Causes of Cognitive Impairment
Cognitive impairment can arise from virtually any poorly controlled chronic disease of the brain or the body’s organs, including hypertension, high cholesterol, heart disease, stroke, peripheral vascular disease, hypothyroidism, diabetes, chronic obstructive lung disease, kidney disease, infections, severe pain syndromes, obesity, sleep apnea, depression, anxiety, bipolar disorder, obsessive compulsive disorder, attention deficit disorder, multiple sclerosis, epilepsy, and alcohol, sedative, opiate or other chemical dependency. Single or repeated head injuries can impair cognition. Certain medications that get into the brain can impair cognition, such as tranquilizers, anticonvulsants, antipsychotics, older antidepressants, pain medications, and older bladder incontinence medications. Most of these conditions are treatable, particularly when memory cognitive disorders are detected early through annual monitoring of cognition after age 50 years old.
The degenerative brain disorders account for less than 50% of all people with memory cognitive disorders in primary care medical settings. These include Alzheimer’s Disease (AD), Parkinson’s Disease, Lewy Body Disease, Frontal Temporal Lobe Disease, and prion disease.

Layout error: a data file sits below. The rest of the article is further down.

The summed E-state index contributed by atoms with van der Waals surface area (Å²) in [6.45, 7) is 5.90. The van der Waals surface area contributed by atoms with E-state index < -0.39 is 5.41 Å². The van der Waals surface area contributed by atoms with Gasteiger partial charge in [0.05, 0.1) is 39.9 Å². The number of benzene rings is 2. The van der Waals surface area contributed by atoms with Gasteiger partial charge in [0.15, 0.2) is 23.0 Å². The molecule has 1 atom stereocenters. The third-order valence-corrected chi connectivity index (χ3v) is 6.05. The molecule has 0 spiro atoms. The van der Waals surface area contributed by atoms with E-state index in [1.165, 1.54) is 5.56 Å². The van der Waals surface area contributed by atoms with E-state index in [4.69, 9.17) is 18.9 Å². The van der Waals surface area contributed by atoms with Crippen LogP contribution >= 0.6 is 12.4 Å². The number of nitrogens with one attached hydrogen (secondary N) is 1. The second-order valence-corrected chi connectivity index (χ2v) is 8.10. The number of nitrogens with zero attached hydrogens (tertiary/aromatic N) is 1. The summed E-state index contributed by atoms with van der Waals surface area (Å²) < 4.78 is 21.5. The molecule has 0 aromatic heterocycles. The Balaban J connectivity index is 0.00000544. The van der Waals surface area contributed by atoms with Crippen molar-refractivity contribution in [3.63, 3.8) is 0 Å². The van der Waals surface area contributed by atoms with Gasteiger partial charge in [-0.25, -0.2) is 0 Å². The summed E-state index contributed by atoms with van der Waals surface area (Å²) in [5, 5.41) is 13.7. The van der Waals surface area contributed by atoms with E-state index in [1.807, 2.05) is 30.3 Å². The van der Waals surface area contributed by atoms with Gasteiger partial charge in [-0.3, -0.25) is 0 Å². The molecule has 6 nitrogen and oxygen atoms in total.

Recent studies show that although Alzheimer’s disease is not curable, it can be effectively treated to largely preserve independence and eliminate institutionalization in most individuals. In 2008, Atri Ali and colleagues at the Massachusetts General Hospital Memory Disorders Unit reported in the journal, AD and Associated Disorders, one of the most well analyzed longitudinal studies of Alzheimer’s disease. Patients treated for up to four years with the combination of Namenda and a cholinesterase inhibitor (Aricept, Exelon or Razadyne) delayed the functional rates of decline during the MCI stage by 33%, and during the dementia stage by 50-60%. This means that over the 14-year course of the MCI and dementia stages of AD, early detection, accurate diagnosis and combined therapy with Namenda and a cholinesterase inhibitor can delay the functional decline in AD patients by an average of 5-6 years. Since AD individuals spend an average of 4 years in institutions, the proper current approach can largely eliminate institutionalization.